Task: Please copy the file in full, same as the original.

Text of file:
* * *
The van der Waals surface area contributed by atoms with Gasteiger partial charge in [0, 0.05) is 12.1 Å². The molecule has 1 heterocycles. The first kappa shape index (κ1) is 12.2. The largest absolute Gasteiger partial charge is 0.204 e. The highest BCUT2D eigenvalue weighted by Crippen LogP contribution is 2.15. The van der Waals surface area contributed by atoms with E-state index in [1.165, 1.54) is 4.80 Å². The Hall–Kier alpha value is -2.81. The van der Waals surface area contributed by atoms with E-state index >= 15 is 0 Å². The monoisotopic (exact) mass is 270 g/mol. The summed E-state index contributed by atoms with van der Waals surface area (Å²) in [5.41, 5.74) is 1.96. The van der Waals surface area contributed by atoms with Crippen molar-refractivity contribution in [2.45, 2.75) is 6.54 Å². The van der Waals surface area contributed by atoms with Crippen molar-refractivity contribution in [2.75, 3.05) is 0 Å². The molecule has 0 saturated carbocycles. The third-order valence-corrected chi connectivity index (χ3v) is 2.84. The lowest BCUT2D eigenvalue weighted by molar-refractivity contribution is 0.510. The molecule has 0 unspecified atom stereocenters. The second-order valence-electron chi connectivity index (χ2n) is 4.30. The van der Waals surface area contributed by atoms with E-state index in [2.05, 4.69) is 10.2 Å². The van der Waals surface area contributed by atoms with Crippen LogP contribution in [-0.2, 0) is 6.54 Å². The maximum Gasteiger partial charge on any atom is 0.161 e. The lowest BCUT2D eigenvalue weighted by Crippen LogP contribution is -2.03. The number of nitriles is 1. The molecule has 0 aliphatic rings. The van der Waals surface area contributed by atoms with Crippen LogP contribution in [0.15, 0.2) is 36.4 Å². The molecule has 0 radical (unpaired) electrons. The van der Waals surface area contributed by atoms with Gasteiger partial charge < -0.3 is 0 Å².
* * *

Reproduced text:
The van der Waals surface area contributed by atoms with Gasteiger partial charge in [0, 0.05) is 12.1 Å². The molecule has 1 heterocycles. The first kappa shape index (κ1) is 12.2. The largest absolute Gasteiger partial charge is 0.204 e. The highest BCUT2D eigenvalue weighted by Crippen LogP contribution is 2.15. The van der Waals surface area contributed by atoms with E-state index in [1.165, 1.54) is 4.80 Å². The Hall–Kier alpha value is -2.81. The van der Waals surface area contributed by atoms with E-state index >= 15 is 0 Å². The monoisotopic (exact) mass is 270 g/mol. The summed E-state index contributed by atoms with van der Waals surface area (Å²) in [5.41, 5.74) is 1.96. The van der Waals surface area contributed by atoms with Crippen molar-refractivity contribution in [2.45, 2.75) is 6.54 Å². The van der Waals surface area contributed by atoms with Crippen molar-refractivity contribution in [2.75, 3.05) is 0 Å². The molecule has 0 saturated carbocycles. The third-order valence-corrected chi connectivity index (χ3v) is 2.84. The lowest BCUT2D eigenvalue weighted by molar-refractivity contribution is 0.510. The molecule has 0 unspecified atom stereocenters. The second-order valence-electron chi connectivity index (χ2n) is 4.30. The van der Waals surface area contributed by atoms with E-state index in [2.05, 4.69) is 10.2 Å². The van der Waals surface area contributed by atoms with Crippen LogP contribution in [-0.2, 0) is 6.54 Å². The maximum Gasteiger partial charge on any atom is 0.161 e. The lowest BCUT2D eigenvalue weighted by Crippen LogP contribution is -2.03. The number of nitriles is 1. The molecule has 0 aliphatic rings. The van der Waals surface area contributed by atoms with Crippen LogP contribution in [0.15, 0.2) is 36.4 Å². The molecule has 0 radical (unpaired) electrons. The van der Waals surface area contributed by atoms with Gasteiger partial charge < -0.3 is 0 Å².